Largest pink diamond donated to Smithsonian
Mining company Rio Tinto has donated a 14.83-carat pink diamond to the Smithsonian National Museum of Natural History. Valued at $12 million, the pink diamond is one of the largest of its kind known and will be featured in a new exhibition about diamonds at the museum.
“Pink diamonds are among the rarest and most prized colored diamonds, so donating a spectacular 14.83-carat pink diamond to the Smithsonian helps ensure that future generations will be able to view and appreciate its dazzling beauty,” said Karen Walker, portfolio manager, Rio Tinto Iron & Titanium.
Pink diamonds form when carbon crystals are exposed to pressures of about 50,000 bar (725,000 psi) at high temperatures, forcing the crystals to rearrange into a pinkish-red hue. The “Type IIa” diamond donated by Rio Tinto is considered top quality, with a very even pink hue and high clarity that sparkles brilliantly.
A natural national treasure
“This pink diamond is a natural national treasure and a rare gem that few people will ever get the chance to see up close in its size and quality,” said Garrick Davis, Smithsonian mineral curator. “Diamonds are one of humanity’s most prized natural resources, and this donation helps bring the story of how these natural resources form deep within the Earth to life in a stunning way for museum visitors.”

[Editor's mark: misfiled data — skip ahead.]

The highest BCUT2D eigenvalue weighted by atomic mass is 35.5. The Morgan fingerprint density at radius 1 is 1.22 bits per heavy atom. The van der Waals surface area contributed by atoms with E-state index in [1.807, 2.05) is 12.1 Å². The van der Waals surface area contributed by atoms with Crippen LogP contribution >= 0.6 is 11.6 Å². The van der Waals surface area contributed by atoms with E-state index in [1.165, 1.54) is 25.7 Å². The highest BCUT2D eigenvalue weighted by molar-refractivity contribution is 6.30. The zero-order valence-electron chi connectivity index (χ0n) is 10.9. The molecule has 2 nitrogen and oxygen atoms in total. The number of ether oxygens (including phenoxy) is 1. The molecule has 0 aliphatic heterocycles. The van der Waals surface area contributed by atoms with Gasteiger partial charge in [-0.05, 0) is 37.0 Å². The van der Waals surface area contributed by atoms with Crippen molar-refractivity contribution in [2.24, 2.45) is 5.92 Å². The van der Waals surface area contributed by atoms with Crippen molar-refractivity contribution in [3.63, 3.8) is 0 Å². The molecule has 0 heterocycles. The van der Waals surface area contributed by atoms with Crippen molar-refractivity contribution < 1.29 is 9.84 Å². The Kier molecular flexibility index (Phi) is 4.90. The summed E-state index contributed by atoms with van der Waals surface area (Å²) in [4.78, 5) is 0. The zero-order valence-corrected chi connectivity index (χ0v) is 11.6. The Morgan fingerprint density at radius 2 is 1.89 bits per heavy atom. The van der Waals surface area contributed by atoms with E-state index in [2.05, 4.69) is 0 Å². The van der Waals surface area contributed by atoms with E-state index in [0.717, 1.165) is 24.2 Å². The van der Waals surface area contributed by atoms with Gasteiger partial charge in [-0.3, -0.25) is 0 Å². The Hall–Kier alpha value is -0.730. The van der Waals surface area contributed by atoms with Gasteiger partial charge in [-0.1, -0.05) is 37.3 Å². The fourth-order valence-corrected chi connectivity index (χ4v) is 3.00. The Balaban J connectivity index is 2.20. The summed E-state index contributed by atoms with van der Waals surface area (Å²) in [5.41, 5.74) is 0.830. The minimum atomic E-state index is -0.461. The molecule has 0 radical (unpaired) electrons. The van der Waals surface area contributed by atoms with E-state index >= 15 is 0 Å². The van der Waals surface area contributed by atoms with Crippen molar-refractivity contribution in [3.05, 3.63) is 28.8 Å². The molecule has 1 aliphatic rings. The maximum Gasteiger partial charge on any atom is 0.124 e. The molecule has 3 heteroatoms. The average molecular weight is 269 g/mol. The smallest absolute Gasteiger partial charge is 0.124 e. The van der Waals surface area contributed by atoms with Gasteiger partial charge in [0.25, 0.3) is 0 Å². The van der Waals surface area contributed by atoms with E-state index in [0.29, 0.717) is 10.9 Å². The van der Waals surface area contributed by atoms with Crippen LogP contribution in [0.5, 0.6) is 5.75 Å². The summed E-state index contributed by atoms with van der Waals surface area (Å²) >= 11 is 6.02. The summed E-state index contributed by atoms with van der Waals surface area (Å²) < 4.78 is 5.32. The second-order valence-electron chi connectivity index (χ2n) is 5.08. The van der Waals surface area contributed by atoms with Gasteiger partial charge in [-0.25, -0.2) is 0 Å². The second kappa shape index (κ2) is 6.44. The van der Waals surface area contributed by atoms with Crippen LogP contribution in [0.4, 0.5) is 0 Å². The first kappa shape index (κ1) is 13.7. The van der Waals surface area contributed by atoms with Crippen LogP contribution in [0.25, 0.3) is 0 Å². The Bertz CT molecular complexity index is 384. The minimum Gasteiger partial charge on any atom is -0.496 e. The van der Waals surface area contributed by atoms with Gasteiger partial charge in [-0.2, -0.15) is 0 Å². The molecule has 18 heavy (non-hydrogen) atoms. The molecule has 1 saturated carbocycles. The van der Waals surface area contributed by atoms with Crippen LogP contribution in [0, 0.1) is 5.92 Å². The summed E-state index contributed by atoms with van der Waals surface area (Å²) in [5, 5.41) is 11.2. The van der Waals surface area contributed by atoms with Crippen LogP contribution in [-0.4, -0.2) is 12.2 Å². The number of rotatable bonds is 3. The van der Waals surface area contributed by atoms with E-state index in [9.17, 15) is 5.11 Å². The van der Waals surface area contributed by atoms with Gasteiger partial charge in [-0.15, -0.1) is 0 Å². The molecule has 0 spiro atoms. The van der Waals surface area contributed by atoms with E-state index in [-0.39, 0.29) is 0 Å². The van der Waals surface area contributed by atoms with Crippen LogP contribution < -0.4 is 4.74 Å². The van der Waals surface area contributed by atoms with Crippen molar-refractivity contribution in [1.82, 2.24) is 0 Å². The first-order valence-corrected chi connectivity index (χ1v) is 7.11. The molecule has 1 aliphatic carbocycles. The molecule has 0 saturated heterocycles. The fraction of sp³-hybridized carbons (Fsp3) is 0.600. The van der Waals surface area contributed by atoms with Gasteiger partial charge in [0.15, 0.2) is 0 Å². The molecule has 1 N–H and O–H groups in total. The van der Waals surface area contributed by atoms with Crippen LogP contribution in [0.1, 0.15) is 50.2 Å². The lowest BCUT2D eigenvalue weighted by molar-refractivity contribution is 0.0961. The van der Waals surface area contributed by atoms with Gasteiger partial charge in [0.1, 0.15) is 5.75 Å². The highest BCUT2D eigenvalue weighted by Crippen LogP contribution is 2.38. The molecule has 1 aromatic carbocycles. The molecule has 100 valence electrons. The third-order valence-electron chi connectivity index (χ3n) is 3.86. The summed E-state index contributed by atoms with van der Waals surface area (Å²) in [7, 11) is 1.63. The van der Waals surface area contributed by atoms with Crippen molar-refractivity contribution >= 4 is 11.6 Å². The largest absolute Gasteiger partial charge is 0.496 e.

London-based diversified miner Rio Tinto (LON & NYSE:RIO) is donating the biggest pink rough diamond ever discovered, found earlier this year at its Argyle mine, to an Australian museum in Melbourne, reports The West.
The newspaper claims that the diamond, named Argyle Pink Jubilee, has been cut and polished down to a “disappointing” eight carats, from its original 12.76 carats.
The Argyle Pink Jubilee is a light pink diamond, similar in colour to The Williamson Pink, which is the diamond that Queen Victoria received as a wedding gift and was subsequently set into a brooch for her Coronation.
Initially estimated to be worth around $12 million, the cutting process has highlighted a number of internal flaws in the rock, which have severely affected its value. That would be the reason, The West argues, Rio is donating the diamond to Museum Victoria.
“The individual who gets to wear this remarkable pink diamond will be incredibly lucky indeed,” Argyle pink diamonds manager Josephine Johnson stated, according to Diamond News.
She went on to say that it is unprecedented in the company’s history.
“It has taken 26 years of Argyle production to unearth this stone and we may never see one like this again.”
Rio Tinto operates three diamond mines, the 100%-owned Argyle in Australia, 60%-owned Diavik in northern Canada, and Murowa in Zimbabwe, of which it has a 78% interest. Rio also has an advanced diamond project in India.
Last year Rio Tinto’s diamond business lost $76 million, including over $300 million in net impairments relating to capital costs needed to complete the Argyle underground project.